Naruto isn't always trying to bring back rogue ninjas to his village or avoiding organizations trying to rip out the Nine-Tailed Demon Fox that is inside him. Sometimes, he just has to save the world from being destroyed by giant elemental dragons.

Naruto Shippuden: Dragon Blade Chronicles doesn't really feel like a filler arc. The story of this game could really work as an animated movie, especially with the creative choices Atlus decided to go with the game. While training on taijutsu with Kakashi, Naruto returns to the village to find in under attack by an army of clay warriors called Mugonhei and a giant dragon. He meets a young girl named Akari who request Naruto's help in defeating the other elemental dragons, called Genryu and stop her older brother, Kuroma, from destroying the world. To aid him in his battle, she entrusts Naruto with a magical sword called the Dragon Blade that can harness the power of the elements themselves. From there, it is up to Naruto along with Sakura, Sai, Yamato and Kakashi to save the world from Kuroma's evil plan.

The designs for the characters are at first puzzling, but seem to overall fit with the story. It is very hard to use Ninjutsu on Mount Koryu, where the Genryu reside. In order to regulate chakra and use it effectively, the ninjas are equipped with special armor that stabilizes their chakra. It seems like just an excuse to come up with new clothing designs for characters we have seen wear the same clothing over the years. Still, the developers are to be commended for making new clothing designs that weaving into the story rather than just leave it in the air with no explanation.

Aside from Naruto, players can also take control of Sasuke. He has discovered that Itachi and other members of Akatsuki are after the power of the Genryu and he follows them in order to find Itachi and kill him. His side of the story didn't really need to be told here. It feels it was just added on to extend gameplay. Once you reach the conclusion of it, you feel a bit cheated in the end.

Gameplay is rather mundane. Players go from room to room defeating Mugonhei in combat galleries. There are some small puzzles and some light platforming to do, but you are just mainly using an assortment of sword strikes and ninjutsu to defeat opponents. Ninjutsus are regulated by equipping scrolls and using the D-Pad to activate them. There are also scrolls that increase stats such as defense and reduce chakra cost. Some of the ninjutsus are fun to use especially when using combinations of scrolls. For instance, the Clone scroll combined with the Rasengan will produce a Giant Rasengan, while the Clone2 scroll with the Rasengan will enable the use of the Wind Style: Rasen Shuriken technique. To break the trend of crawling from room to room, each area concludes with a battle with a Genryu. These boss battles are perhaps the better feature about the combat, but they conclude rather quickly.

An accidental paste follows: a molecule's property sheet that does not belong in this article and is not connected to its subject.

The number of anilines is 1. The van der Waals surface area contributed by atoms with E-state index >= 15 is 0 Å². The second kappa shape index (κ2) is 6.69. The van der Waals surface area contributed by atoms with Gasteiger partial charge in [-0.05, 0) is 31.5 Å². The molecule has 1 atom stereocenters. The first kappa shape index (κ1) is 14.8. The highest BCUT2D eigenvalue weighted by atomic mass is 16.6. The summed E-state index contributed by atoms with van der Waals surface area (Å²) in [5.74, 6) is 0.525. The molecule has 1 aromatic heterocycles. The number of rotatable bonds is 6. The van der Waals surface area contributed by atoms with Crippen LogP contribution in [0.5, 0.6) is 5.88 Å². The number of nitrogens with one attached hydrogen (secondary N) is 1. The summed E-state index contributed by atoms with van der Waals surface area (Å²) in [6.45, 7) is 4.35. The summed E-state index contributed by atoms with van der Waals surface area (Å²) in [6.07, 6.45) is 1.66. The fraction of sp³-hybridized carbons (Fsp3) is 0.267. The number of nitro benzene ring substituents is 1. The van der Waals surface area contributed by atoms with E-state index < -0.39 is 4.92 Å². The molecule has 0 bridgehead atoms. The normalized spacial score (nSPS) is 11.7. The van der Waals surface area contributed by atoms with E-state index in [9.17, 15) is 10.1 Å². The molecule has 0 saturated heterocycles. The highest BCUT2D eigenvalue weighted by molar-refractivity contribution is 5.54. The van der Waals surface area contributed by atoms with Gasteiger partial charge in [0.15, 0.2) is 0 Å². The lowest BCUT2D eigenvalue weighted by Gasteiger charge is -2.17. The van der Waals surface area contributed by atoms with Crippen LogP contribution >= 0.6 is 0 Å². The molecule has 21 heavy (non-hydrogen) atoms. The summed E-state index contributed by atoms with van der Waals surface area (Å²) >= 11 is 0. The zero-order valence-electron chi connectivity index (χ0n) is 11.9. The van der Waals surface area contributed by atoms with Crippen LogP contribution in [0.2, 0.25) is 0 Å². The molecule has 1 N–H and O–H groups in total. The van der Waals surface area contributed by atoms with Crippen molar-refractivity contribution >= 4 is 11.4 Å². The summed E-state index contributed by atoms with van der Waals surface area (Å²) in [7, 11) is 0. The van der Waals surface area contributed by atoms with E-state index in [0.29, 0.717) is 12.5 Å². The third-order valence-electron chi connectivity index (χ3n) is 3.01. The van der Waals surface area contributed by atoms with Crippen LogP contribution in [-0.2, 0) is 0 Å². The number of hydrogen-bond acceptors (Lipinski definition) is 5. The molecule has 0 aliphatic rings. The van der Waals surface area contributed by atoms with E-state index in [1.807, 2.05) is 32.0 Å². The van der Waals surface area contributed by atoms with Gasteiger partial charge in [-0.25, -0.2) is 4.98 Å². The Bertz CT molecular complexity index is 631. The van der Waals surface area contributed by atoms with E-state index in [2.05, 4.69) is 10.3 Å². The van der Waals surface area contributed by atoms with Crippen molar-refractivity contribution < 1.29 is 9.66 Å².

Combat could have overshadowed gameplay, unfortunately it is pretty lackluster. If you want to play this game because you want to see how Naruto wielding the Dragon Blade meshes with his fast-paced combat style, you are going to be quite disappointed. Naruto feels very stiff. He doesn't move very fluidly and it is quite hard to hit enemies sometimes. It is very agitating to power up the Wind Style: Rasen Shuriken, only to lose it when Naruto doesn't face the right way while launching it. Sasuke isn't really a step up from his former teammate either. He is a bit faster than Naruto and has a few other jutsus to use, but the same problems with one transfers over to the other.

What makes combat even worse are the graphical issues during the game. If more than two or three Mugonhei show up on screen, the games suffers crippling slowdown. And it isn't just combat that showcases this. There are portions where Naruto has to outrun a collapsing floor and what could be a thrilling run looks like Naruto is just running in slow motion.

While players aren't fighting endless waves of Mugonhei, there are quite a number of cutscenes in the game. The voice actors from the series lend their talents for their video game counterparts. The lines aren't completely horrible and any fan of the manga or anime can expect the same type the dialogue from there, but the overall pacing of the lines are. I don't know if it is a loading issue, but the lines of dialogue in the game have quite the number of pauses. The line will begin....then pause, followed by more dialogue.....then another pause and then it finishes. It really looks like you are watching actors overact during a play. It is annoying. It could be disregarded, but there are just so many cutscenes and the dialogue pauses are prominent with each character that it can't be overlooked.

Naruto has definitely seen better days. In the end, all these problems can't be forgiven when put together, not even by the most die-hard fans. Naruto: Dragon Blade Chronicles is perhaps a story that would have been better seen as an animated film. But as a video game, you can pass on this story.